Monday, 6 March 2017
Some time ago, an online course came to my attention. The Architectural Imagination, run by Harvard https://www.edx.org/course/architectural-imagination-harvardx-gsd1x .
It was free (unless you wanted a certificate) and it looked interesting so I decided to enrol. It's coming to the end of the first week. The programme so far has involved a few short video lectures, a reading, and a few assignments. The assignments are an online quiz, a short essay and something Hightower draw. At least some of them are self-assessed. There's a discussion board where you can discuss things with other students and the staff. I'm currently in Vienna so I've been following it on my iPhone which has been working quite well so far, although I still need to complete the assignments.
The reading was highly philosophical (to me anyway), involving Kant, and so on. I've found it a bit of a struggle, but I guess that's to be expected when learning something new. I'm writing this in the Kaffee Alt Wien http://www.kaffeealtwien.at/, and will be off for the evening's entertainment in a little while, so I think I'll stop now.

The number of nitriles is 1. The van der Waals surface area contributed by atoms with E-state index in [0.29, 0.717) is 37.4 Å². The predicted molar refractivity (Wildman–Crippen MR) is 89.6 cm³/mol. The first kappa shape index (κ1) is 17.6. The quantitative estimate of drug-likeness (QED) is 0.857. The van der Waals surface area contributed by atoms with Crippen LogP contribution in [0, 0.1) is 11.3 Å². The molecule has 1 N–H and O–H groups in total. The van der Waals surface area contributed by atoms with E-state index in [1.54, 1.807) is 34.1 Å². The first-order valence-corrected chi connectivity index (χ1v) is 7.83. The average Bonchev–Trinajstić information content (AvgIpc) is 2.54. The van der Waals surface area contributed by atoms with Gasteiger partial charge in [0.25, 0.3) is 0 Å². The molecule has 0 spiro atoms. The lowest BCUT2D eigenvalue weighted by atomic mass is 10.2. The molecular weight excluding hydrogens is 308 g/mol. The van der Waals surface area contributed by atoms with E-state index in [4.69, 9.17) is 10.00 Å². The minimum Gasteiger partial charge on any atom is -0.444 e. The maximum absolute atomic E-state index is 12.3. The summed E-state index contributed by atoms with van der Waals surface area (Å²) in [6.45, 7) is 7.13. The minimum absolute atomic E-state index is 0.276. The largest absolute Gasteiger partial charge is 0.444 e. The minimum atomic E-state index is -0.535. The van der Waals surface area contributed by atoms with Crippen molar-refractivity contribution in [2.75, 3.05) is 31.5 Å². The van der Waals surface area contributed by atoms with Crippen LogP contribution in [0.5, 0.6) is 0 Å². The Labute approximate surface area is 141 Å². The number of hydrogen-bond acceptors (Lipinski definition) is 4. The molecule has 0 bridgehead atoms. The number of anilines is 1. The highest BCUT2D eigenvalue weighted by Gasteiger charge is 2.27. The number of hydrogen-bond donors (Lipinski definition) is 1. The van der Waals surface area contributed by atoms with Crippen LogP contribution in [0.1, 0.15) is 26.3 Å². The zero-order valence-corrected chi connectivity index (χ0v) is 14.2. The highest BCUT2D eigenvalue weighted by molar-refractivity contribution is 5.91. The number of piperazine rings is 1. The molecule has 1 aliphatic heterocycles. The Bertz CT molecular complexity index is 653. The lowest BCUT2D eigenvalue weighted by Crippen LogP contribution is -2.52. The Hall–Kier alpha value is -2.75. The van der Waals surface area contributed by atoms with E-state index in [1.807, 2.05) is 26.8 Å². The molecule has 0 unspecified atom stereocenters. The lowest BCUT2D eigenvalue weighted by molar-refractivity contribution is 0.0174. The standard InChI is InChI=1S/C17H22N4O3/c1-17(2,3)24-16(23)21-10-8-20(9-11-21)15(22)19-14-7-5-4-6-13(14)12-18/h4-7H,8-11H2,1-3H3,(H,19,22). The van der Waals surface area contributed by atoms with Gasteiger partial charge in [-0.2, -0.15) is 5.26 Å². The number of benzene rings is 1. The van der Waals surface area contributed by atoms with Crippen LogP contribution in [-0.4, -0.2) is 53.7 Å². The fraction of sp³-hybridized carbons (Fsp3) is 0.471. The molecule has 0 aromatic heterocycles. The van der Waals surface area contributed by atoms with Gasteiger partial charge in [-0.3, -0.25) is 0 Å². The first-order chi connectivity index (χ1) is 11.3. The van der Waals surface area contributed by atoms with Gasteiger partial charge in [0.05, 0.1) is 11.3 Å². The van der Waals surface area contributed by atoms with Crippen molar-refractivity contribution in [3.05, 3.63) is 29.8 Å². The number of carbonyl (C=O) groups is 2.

Sunday, 26 February 2017
We arrived in Vienna on Saturday. It was a bit early to check in to our accommodation, so we decided to have something to eat at the airport. At the cafe, the dish of the day was Grammelknödel mit Sauerkraut. Grammelknödel was translated as "dumplings with greaves", which I found a bit puzzling, since I thought greaves were a sort of armour worn over the shins.
We ordered it anyway, as we were partial to dumplings and to sauerkraut. While waiting for our food to arrive and I looked online, and this entry from Wikipedia popped up, under the topic of Rendering (animal products):
"One edible product is greaves, which is the unmeltable residue left after animal fat has been rendered. An alternative process cooks slaughterhouse offal to produce a thick, lumpy "stew" which is then sold to the pet food industry to be used principally as tinned cat and dog foods."
The dumplings, when they arrived, were very tasty and by then we remembered grammeln from our previous trips. These are the Austrian version of pork scratchings or pork rinds, often served as snacks with wine.
The dumplings themselves reminded us of Cantonese char siu pau, or pork buns, as you can see from the picture below (grammelknödel on the left, char siu pau on the right).
We bought some grammeln later in the supermarket. They were slightly crunchy, but not hard like English scratchings, and very tasty.
You can also get them mixed in with lard to spread on bread. It used to be thought that this sort of thing was very bad for you, but there is some recent research which suggests that animal fats might be OK after all. Not everyone accepts this, but I think I might, while I'm abroad.